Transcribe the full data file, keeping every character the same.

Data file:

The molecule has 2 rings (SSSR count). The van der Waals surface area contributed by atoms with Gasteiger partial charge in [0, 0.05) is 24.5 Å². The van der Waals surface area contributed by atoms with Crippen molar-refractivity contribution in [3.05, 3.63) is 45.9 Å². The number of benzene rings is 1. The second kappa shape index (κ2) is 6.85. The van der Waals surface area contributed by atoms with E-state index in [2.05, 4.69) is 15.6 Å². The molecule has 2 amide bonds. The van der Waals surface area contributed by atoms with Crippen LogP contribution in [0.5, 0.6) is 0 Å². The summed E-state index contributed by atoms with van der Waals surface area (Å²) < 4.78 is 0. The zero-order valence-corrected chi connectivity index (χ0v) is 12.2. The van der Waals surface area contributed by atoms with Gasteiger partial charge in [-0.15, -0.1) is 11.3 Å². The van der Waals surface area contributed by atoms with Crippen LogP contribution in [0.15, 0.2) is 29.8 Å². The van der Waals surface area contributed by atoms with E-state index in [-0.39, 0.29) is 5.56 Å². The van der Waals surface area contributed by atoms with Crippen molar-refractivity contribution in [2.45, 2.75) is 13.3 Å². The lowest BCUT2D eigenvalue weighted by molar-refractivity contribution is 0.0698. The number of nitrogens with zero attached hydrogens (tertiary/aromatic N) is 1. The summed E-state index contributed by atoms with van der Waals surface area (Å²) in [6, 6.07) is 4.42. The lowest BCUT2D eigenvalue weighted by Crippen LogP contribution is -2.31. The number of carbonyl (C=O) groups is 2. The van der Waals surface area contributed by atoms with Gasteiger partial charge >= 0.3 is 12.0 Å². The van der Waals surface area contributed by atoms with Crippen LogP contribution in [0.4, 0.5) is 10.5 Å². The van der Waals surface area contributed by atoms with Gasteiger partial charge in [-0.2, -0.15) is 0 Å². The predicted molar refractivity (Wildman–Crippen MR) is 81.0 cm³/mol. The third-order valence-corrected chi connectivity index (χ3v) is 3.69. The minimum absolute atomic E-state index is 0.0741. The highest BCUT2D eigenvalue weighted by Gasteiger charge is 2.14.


The molecule has 2 rings (SSSR count). The van der Waals surface area contributed by atoms with Gasteiger partial charge in [0, 0.05) is 24.5 Å². The van der Waals surface area contributed by atoms with Crippen molar-refractivity contribution in [3.05, 3.63) is 45.9 Å². The number of benzene rings is 1. The second kappa shape index (κ2) is 6.85. The van der Waals surface area contributed by atoms with E-state index in [2.05, 4.69) is 15.6 Å². The molecule has 2 amide bonds. The van der Waals surface area contributed by atoms with Crippen LogP contribution in [0.5, 0.6) is 0 Å². The summed E-state index contributed by atoms with van der Waals surface area (Å²) < 4.78 is 0. The zero-order valence-corrected chi connectivity index (χ0v) is 12.2. The van der Waals surface area contributed by atoms with Gasteiger partial charge in [-0.15, -0.1) is 11.3 Å². The van der Waals surface area contributed by atoms with Crippen LogP contribution in [0.15, 0.2) is 29.8 Å². The van der Waals surface area contributed by atoms with E-state index in [-0.39, 0.29) is 5.56 Å². The van der Waals surface area contributed by atoms with Crippen molar-refractivity contribution in [2.45, 2.75) is 13.3 Å². The lowest BCUT2D eigenvalue weighted by molar-refractivity contribution is 0.0698. The number of nitrogens with zero attached hydrogens (tertiary/aromatic N) is 1. The summed E-state index contributed by atoms with van der Waals surface area (Å²) in [6, 6.07) is 4.42. The lowest BCUT2D eigenvalue weighted by Crippen LogP contribution is -2.31. The number of carbonyl (C=O) groups is 2. The van der Waals surface area contributed by atoms with Gasteiger partial charge >= 0.3 is 12.0 Å². The van der Waals surface area contributed by atoms with Crippen LogP contribution in [0.4, 0.5) is 10.5 Å². The van der Waals surface area contributed by atoms with Gasteiger partial charge in [-0.2, -0.15) is 0 Å². The predicted molar refractivity (Wildman–Crippen MR) is 81.0 cm³/mol. The third-order valence-corrected chi connectivity index (χ3v) is 3.69. The minimum absolute atomic E-state index is 0.0741. The highest BCUT2D eigenvalue weighted by Gasteiger charge is 2.14.